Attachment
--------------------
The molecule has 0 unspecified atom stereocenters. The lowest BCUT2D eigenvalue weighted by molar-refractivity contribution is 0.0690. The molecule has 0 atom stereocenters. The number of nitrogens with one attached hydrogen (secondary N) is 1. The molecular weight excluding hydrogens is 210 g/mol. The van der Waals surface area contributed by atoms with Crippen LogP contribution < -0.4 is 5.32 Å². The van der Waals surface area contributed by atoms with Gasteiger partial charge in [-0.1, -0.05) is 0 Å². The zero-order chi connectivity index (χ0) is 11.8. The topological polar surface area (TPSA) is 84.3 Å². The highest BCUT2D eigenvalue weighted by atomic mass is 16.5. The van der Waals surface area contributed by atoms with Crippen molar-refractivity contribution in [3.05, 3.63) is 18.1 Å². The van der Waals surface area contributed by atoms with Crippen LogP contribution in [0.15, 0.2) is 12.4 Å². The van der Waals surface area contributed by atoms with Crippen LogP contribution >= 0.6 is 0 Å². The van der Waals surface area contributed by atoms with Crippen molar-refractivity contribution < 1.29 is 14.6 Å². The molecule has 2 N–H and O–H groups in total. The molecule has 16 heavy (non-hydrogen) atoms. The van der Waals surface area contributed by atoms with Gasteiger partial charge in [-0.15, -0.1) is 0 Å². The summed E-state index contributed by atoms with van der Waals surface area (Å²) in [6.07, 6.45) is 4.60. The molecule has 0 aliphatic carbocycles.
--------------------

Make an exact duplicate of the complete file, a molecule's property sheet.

The molecule has 0 unspecified atom stereocenters. The lowest BCUT2D eigenvalue weighted by molar-refractivity contribution is 0.0690. The molecule has 0 atom stereocenters. The number of nitrogens with one attached hydrogen (secondary N) is 1. The molecular weight excluding hydrogens is 210 g/mol. The van der Waals surface area contributed by atoms with Crippen LogP contribution < -0.4 is 5.32 Å². The van der Waals surface area contributed by atoms with Gasteiger partial charge in [-0.1, -0.05) is 0 Å². The zero-order chi connectivity index (χ0) is 11.8. The topological polar surface area (TPSA) is 84.3 Å². The highest BCUT2D eigenvalue weighted by atomic mass is 16.5. The van der Waals surface area contributed by atoms with Crippen molar-refractivity contribution in [3.05, 3.63) is 18.1 Å². The van der Waals surface area contributed by atoms with Crippen LogP contribution in [0.15, 0.2) is 12.4 Å². The van der Waals surface area contributed by atoms with Crippen LogP contribution >= 0.6 is 0 Å². The van der Waals surface area contributed by atoms with Crippen molar-refractivity contribution < 1.29 is 14.6 Å². The molecule has 2 N–H and O–H groups in total. The molecule has 16 heavy (non-hydrogen) atoms. The van der Waals surface area contributed by atoms with Gasteiger partial charge in [-0.15, -0.1) is 0 Å². The summed E-state index contributed by atoms with van der Waals surface area (Å²) in [6.07, 6.45) is 4.60. The molecule has 0 aliphatic carbocycles.